For ease of use and simplicity, this how-to will describe the steps necessary to prepare a Microsoft SQL Server database for use with vCenter Orchestrator. There is no official support for SQL Server Express, and this is certainly NOT recommended or supported in a production environment... but, for a POC/Learning/Demo environment, you should be okay with using SQL Express 2005 or 2008. My personal recommendation for a test environment would be SQL Server 2008 Express edition with advanced tools (Includes SQL Server Management Studio).
Officially, you should use SQL Server 2005 or Oracle 10.
When using SQL Server, the following points should be observed:
- Ensure that you ENABLE TCP
- Confirm the Port is set to 1433 (you may have to make a note of the dynamic port if you have troubles)
- Create a database (I suggest "VCO") and grant appropriate rights to a service account to be used by vCO
- Make note of the DB Server machine name and the domain it belongs to (if applicable)
We'll go into more detail in the Configure vCO software section.
Download Installation Media
vCenter Orchestrator is shipped with vCenter Server for vSphere. So you'll need a valid license (or trial license) in order to obtain the software. I should note that Essential and Essential Plus are not sufficient if you wish to create your own workflows. You should have a Standard license as a minimum.
Visit the VMware website to access your downloads.
Download the appropriate files to a place that will be easily accessible to your vCO server.
Prepare a Server for the vCO installation
I do recommend a Windows 2008 64-bit server for the vCenter Orchestrator server even though a 32-bit server is acceptable for vCO 4.0.1 (build 4502)... Ideally, this server should be a member server in your domain and you should have administrative rights to it. The server should meet the following minimum requirements (either Physical or Virtual, but Virtual is recommended):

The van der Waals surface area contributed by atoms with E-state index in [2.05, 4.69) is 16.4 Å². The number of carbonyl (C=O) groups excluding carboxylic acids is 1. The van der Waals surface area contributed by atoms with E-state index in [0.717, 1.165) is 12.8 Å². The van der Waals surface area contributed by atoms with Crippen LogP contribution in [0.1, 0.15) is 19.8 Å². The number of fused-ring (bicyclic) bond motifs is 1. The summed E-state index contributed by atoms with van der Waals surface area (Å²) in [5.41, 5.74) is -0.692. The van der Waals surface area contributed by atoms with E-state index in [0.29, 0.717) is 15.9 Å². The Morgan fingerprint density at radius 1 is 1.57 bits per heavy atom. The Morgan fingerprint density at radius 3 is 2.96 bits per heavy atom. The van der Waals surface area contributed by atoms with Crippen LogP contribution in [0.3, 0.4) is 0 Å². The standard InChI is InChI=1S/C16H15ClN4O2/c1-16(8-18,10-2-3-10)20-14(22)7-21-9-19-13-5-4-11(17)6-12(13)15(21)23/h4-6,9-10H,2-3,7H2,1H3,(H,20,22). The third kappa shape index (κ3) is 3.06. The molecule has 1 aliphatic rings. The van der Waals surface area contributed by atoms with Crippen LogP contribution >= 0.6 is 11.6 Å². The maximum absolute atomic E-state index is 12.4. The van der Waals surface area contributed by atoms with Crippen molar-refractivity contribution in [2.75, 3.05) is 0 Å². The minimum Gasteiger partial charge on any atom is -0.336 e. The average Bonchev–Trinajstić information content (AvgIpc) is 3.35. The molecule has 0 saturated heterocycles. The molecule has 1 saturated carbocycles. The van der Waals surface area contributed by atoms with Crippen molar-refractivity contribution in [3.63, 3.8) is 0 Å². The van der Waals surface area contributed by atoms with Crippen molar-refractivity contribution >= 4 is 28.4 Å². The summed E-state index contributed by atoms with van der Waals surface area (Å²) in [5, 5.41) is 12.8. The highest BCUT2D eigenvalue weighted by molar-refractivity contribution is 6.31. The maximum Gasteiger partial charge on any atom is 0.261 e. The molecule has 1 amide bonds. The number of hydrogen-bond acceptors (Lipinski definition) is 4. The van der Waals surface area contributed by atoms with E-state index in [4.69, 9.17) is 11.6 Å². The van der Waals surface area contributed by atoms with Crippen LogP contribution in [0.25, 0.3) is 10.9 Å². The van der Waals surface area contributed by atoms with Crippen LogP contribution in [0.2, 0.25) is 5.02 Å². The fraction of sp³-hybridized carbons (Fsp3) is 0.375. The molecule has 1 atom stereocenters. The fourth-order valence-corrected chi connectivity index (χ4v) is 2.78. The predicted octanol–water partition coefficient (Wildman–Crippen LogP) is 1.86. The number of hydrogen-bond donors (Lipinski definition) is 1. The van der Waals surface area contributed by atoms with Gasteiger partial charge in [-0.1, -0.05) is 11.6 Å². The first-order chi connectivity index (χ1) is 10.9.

- 2 GB of Memory ( vCO 4.0 and under, 4GB for vCO 4.1 and newer)
- 2 CPU/vCPU
- 10+ GB free disk space
- Minimum of 1 NIC
It is critical that you not skimp on memory for your vCO server - especially if you're in a demo/dev environment where you've decided to run vCO on the same server as vCenter and your DB !!! - if this is the case, it may be advisable to bump up the memory to 4GB. Please note that this configuration is NOT RECOMMENDED for production use!
Copy/upload the vCenter Orchestrator installer file to your vCO server or map a drive to the share that holds the files.
Install vCO Software
Login to your vCO server via Remote Desktop or using the Console (via vSphere vCenter Server if VM).
Execute the installer file: vCenterOrchestrator_4_0_1_4502.exe
Review and accept the License, Click Next
Set the installation path and Click Next
Choose Client - Server and then Click Next
Specify where you want the icons created and Click Next
Review the summary and Click Install
That completes the installation of vCenter Orchestrator 4.0.1 (4502)! Congratulations! Now you'll need to configure vCO before you can use it. To see vCenter Orchestrator get installed and configured, follow along in the step-by-step video - the video is more complete than this article!